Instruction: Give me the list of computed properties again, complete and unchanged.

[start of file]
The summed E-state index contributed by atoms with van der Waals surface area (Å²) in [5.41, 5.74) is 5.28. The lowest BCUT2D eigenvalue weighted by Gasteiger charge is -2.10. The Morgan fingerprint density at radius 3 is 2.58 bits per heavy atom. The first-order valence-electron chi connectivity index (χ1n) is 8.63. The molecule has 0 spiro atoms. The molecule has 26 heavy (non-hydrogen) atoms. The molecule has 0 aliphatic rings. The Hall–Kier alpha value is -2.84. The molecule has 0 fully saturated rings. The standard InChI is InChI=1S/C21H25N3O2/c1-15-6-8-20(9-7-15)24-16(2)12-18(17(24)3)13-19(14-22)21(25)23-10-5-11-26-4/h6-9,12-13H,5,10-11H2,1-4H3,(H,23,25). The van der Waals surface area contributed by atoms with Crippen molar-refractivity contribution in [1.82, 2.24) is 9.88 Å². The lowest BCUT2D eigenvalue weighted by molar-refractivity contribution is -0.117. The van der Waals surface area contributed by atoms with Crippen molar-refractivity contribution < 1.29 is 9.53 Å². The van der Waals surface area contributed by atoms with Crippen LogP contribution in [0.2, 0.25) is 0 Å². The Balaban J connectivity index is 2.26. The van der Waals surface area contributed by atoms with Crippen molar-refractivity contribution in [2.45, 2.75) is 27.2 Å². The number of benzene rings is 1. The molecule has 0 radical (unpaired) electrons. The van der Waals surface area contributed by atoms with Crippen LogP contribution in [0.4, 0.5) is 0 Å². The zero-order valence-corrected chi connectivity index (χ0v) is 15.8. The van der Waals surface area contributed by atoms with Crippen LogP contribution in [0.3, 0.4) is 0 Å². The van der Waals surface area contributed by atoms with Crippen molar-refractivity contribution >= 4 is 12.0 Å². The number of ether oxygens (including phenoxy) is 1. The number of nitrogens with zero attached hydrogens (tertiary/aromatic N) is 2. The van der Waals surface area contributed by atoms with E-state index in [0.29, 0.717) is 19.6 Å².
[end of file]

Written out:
The summed E-state index contributed by atoms with van der Waals surface area (Å²) in [5.41, 5.74) is 5.28. The lowest BCUT2D eigenvalue weighted by Gasteiger charge is -2.10. The Morgan fingerprint density at radius 3 is 2.58 bits per heavy atom. The first-order valence-electron chi connectivity index (χ1n) is 8.63. The molecule has 0 spiro atoms. The molecule has 26 heavy (non-hydrogen) atoms. The molecule has 0 aliphatic rings. The Hall–Kier alpha value is -2.84. The molecule has 0 fully saturated rings. The standard InChI is InChI=1S/C21H25N3O2/c1-15-6-8-20(9-7-15)24-16(2)12-18(17(24)3)13-19(14-22)21(25)23-10-5-11-26-4/h6-9,12-13H,5,10-11H2,1-4H3,(H,23,25). The van der Waals surface area contributed by atoms with Crippen molar-refractivity contribution in [1.82, 2.24) is 9.88 Å². The lowest BCUT2D eigenvalue weighted by molar-refractivity contribution is -0.117. The van der Waals surface area contributed by atoms with Crippen molar-refractivity contribution < 1.29 is 9.53 Å². The van der Waals surface area contributed by atoms with Crippen LogP contribution in [0.2, 0.25) is 0 Å². The Balaban J connectivity index is 2.26. The van der Waals surface area contributed by atoms with Crippen molar-refractivity contribution in [2.45, 2.75) is 27.2 Å². The number of benzene rings is 1. The molecule has 0 radical (unpaired) electrons. The van der Waals surface area contributed by atoms with Crippen LogP contribution in [0.4, 0.5) is 0 Å². The zero-order valence-corrected chi connectivity index (χ0v) is 15.8. The van der Waals surface area contributed by atoms with Crippen LogP contribution in [0.3, 0.4) is 0 Å². The van der Waals surface area contributed by atoms with Crippen molar-refractivity contribution >= 4 is 12.0 Å². The number of ether oxygens (including phenoxy) is 1. The number of nitrogens with zero attached hydrogens (tertiary/aromatic N) is 2. The van der Waals surface area contributed by atoms with E-state index in [0.29, 0.717) is 19.6 Å².